The Dave Lippert file
Job: President of Hamilton Caster & Manufacturing Co.
Home: West Chester Twp.
Family: Wife Teresa, two daughters
Education: U.S. Air Force Academy
Associations: Greater Hamilton Chamber of Commerce board member, Material Handling Industry of America, 2010 Butler County United Way campaign chairman
HAMILTON — One of Hamilton’s oldest companies is using one of manufacturing’s more recent concepts to improve productivity, delivery times and quality.
Hamilton Caster & Manufacturing Co. was first formed in 1907. As of late, its key to success has been lean manufacturing, which its president David Lippert said is a process of eliminating waste that helps change happen faster, better. But its been a journey of lean principles earnestly since 2006 and one of continuous improvement going forward for the maker of wheels and wheel parts, Lippert said.
QUESTION: For what is your company best known?
ANSWER: In our industry, we’re best known for product quality and our delivery, quick delivery. In Hamilton, I would say we’re well known as one of the oldest manufacturers. In terms of one owner, one original company, we’re one of the oldest ...
We’re set up in basically three categories. One is PRONTO. PRONTO is a service ... started back in the '60s, '68. That was essentially a two-day shipping time for a lot of casters and wheels, the common ones. I tell a lot of people in our industry, this is like drive-through fast food ... Any customer that orders them in the morning they ship in the afternoon, they ship the same day. If you order a PRONTO item in the afternoon, it ships the next day. And we are batting in the last several months over 99 percent on time for that.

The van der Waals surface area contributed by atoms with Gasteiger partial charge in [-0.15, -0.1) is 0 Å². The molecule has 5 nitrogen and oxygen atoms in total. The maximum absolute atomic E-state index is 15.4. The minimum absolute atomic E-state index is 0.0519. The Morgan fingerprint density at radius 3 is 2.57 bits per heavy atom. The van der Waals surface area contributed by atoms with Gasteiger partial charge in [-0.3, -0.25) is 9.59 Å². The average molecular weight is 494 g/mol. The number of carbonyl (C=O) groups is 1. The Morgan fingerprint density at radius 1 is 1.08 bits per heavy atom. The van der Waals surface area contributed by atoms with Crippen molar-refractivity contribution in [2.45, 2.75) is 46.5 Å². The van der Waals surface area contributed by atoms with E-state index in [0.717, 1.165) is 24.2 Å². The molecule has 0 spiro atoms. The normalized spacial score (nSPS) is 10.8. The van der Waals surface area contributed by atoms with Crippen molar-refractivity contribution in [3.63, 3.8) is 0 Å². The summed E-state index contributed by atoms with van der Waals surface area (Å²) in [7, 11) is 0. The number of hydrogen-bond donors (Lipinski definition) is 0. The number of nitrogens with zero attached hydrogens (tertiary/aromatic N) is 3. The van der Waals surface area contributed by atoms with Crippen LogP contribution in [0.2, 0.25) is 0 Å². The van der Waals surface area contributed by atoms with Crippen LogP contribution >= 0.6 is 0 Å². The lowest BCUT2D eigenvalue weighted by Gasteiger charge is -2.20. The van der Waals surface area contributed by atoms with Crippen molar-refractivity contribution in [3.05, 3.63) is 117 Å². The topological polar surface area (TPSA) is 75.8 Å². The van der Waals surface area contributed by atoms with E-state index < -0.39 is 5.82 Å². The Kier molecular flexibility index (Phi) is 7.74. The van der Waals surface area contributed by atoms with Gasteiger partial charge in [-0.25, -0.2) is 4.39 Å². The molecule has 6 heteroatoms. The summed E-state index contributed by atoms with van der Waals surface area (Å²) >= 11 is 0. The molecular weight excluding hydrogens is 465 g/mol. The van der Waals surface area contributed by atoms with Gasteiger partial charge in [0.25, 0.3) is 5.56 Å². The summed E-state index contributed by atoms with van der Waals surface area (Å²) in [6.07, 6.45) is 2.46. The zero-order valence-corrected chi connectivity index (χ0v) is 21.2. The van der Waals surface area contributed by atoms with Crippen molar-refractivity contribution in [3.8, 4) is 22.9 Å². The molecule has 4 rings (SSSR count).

Then we have things that are non-PRONTO and non-PRONTO are things that are standard, but they’re just not as common. Those we ship usually within two weeks.
And then we have the third category, which are special, they’re custom engineered parts and they range from a couple weeks to more depending on how special they are.
Q: What are the major goals the company is working on and how is the company working to achieve those goals?
A: One of our goals is to really continue to raise the bar and improve our delivery. I told you we’re close. I think we’re on our third month in a row of over 99 percent ... Now we raise these goals as we achieve them so it’ll become even harder when we finally get to 99 and regularly hit it. And so we want to keep improving our deliveries, making it harder and harder for our competitors to ever get close.
We started a lean journey, we really started it in 1996, but the reality is we kind of started, hiccuped and restarted in 2006. And the lean journey embodies all kinds of stuff that helps us do exactly that — improve our deliveries ...
Part of any lean process is measurements and knowing where you’re starting ... It’s all about eliminating waste, so it’s getting waste out of our system so everything flows through faster and faster. The better we are at getting our processes flowing, that’s all of our manufacturing processes and all of our office processes; the better we do that, the faster and more effectively we can ship stuff.